Inside Turkey, ISIL has moved from its previous pattern of random and sporadic attacks to a more systematic one.
While attempting to settle its accounts with the PKK in Turkey – arising from the conflict in Syria and Iraq – it also tries to capitalise on anti-PKK resentment in certain Kurdish quarters.
A significant number of the ISIL suicide bombers who attacked Kurdish gatherings are also ethnic Kurds.
The priority should now be to contain and reduce the level of threat that ISIL is able to pose, in the hope that this will pave the way to reducing its capacity to cause harm in the medium to long term.
This intra-Kurdish rivalry isn’t new. In the 1990s, a group called Kurdish Hezbollah, which is widely believed to have been encouraged by elements within the “deep Turkish state“, engaged in a bloody conflict with the PKK.
After of the PKK leader Abdullah Ocalan in 1999 and the PKK’s subsequent declaration of an indefinite ceasefire, Turkey heavily on Kurdish Hezbollah and its leader in 2000.
Remnants of this group later entered civilian politics through the creation of Huda-Par, in fierce opposition to the PKK and its political affiliates.
Since Huda-Par also champions Kurdish national rights, the nature of its disagreement with the PKK has acquired more of an ideological colour than a national one.
The PKK’s dominance of the Kurdish political scene, its heavy-handed and authoritarian style coupled with its top-down project of secularisation has created further grievances among Kurdish political Islamists.
These grievances are ripe for radicalisation, and ISIL is aware of this potential and is actively trying to exploit it.
In a sense, ISIL is attempting to position itself within existing intra-Kurdish feuds. Hence, its activities in Turkey are now becoming more systematic and focused on certain groups.
There is no quick fix for dealing with the ISIL threat in Turkey. The country will remain vulnerable and exposed to ISIL attacks, given its proximity to the birthplace of the armed group and its main bases in Iraq and Syria.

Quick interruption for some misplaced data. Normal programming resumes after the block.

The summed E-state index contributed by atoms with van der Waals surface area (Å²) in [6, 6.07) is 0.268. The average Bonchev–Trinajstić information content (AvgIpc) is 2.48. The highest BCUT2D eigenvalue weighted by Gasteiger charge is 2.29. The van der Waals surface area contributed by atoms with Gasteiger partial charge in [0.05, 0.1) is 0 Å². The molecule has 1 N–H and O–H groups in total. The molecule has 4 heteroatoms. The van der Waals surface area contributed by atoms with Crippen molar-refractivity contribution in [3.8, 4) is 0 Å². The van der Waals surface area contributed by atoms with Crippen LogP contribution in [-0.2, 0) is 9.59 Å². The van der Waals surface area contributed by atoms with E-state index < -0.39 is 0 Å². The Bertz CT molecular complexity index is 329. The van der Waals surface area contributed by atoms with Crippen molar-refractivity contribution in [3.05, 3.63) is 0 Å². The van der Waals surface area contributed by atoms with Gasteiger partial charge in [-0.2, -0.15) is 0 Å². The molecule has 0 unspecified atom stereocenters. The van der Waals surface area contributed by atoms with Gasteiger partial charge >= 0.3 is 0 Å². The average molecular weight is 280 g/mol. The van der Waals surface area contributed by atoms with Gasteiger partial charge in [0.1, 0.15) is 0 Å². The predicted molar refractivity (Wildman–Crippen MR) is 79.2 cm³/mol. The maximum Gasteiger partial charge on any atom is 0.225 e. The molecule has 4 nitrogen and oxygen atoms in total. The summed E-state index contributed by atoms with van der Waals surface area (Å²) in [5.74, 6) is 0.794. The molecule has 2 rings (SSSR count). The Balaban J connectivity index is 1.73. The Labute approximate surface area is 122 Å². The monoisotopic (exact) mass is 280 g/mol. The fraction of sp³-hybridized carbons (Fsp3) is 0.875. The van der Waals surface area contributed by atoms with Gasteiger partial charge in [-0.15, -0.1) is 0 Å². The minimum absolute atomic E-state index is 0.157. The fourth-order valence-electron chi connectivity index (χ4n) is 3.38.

This threat is generational and requires a multifaceted approach. In this respect, the priority should now be to contain and reduce the level of threat that the group is able to pose, in the hope that this will pave the way to reducing its capacity to cause harm in the medium to long term.
In the meantime, besides law-enforcement operations and de-radicalisation initiatives, the political class and society at large should demonstrate resilience and unity.
In the knowledge that these attacks are aimed at creating opposing political and societal blocs, the government and opposition should maintain their unity and cohesion that they have displayed in the face of the failed July 15 coup attempt – but the government should also bring in the pro-Kurdish Peoples’ Democratic Party as well.
Instead of being a mere tragic sideshow, this attack should act as a further reminder of how important it is to seek a political settlement of the Syrian crisis and the Kurdish issue in Turkey.
Galip Dalay is a senior associate fellow on Turkey and Kurdish Affairs at the Al Jazeera Centre for Studies, and research director at Al Sharq Forum.
The views expressed in this article are the author’s own and do not necessarily reflect Al Jazeera’s editorial policy.